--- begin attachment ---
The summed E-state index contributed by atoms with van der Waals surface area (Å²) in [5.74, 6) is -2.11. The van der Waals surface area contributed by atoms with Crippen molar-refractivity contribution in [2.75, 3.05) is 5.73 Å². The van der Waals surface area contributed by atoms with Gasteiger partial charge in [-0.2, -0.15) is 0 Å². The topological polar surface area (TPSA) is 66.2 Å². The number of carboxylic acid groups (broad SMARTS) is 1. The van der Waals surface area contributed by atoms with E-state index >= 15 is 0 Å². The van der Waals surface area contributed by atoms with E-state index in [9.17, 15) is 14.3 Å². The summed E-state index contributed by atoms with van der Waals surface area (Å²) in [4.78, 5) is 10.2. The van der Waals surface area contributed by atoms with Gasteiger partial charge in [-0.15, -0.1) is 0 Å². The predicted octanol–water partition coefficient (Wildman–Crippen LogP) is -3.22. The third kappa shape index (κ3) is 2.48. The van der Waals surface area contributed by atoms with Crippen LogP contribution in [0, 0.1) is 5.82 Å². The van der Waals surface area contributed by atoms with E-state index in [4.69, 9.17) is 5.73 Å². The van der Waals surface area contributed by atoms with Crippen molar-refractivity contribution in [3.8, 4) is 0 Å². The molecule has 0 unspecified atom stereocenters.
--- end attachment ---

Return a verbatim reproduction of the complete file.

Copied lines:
The summed E-state index contributed by atoms with van der Waals surface area (Å²) in [5.74, 6) is -2.11. The van der Waals surface area contributed by atoms with Crippen molar-refractivity contribution in [2.75, 3.05) is 5.73 Å². The van der Waals surface area contributed by atoms with Gasteiger partial charge in [-0.2, -0.15) is 0 Å². The topological polar surface area (TPSA) is 66.2 Å². The number of carboxylic acid groups (broad SMARTS) is 1. The van der Waals surface area contributed by atoms with E-state index >= 15 is 0 Å². The van der Waals surface area contributed by atoms with E-state index in [9.17, 15) is 14.3 Å². The summed E-state index contributed by atoms with van der Waals surface area (Å²) in [4.78, 5) is 10.2. The van der Waals surface area contributed by atoms with Gasteiger partial charge in [-0.15, -0.1) is 0 Å². The predicted octanol–water partition coefficient (Wildman–Crippen LogP) is -3.22. The third kappa shape index (κ3) is 2.48. The van der Waals surface area contributed by atoms with Crippen LogP contribution in [0, 0.1) is 5.82 Å². The van der Waals surface area contributed by atoms with E-state index in [4.69, 9.17) is 5.73 Å². The van der Waals surface area contributed by atoms with Crippen molar-refractivity contribution in [3.8, 4) is 0 Å². The molecule has 0 unspecified atom stereocenters.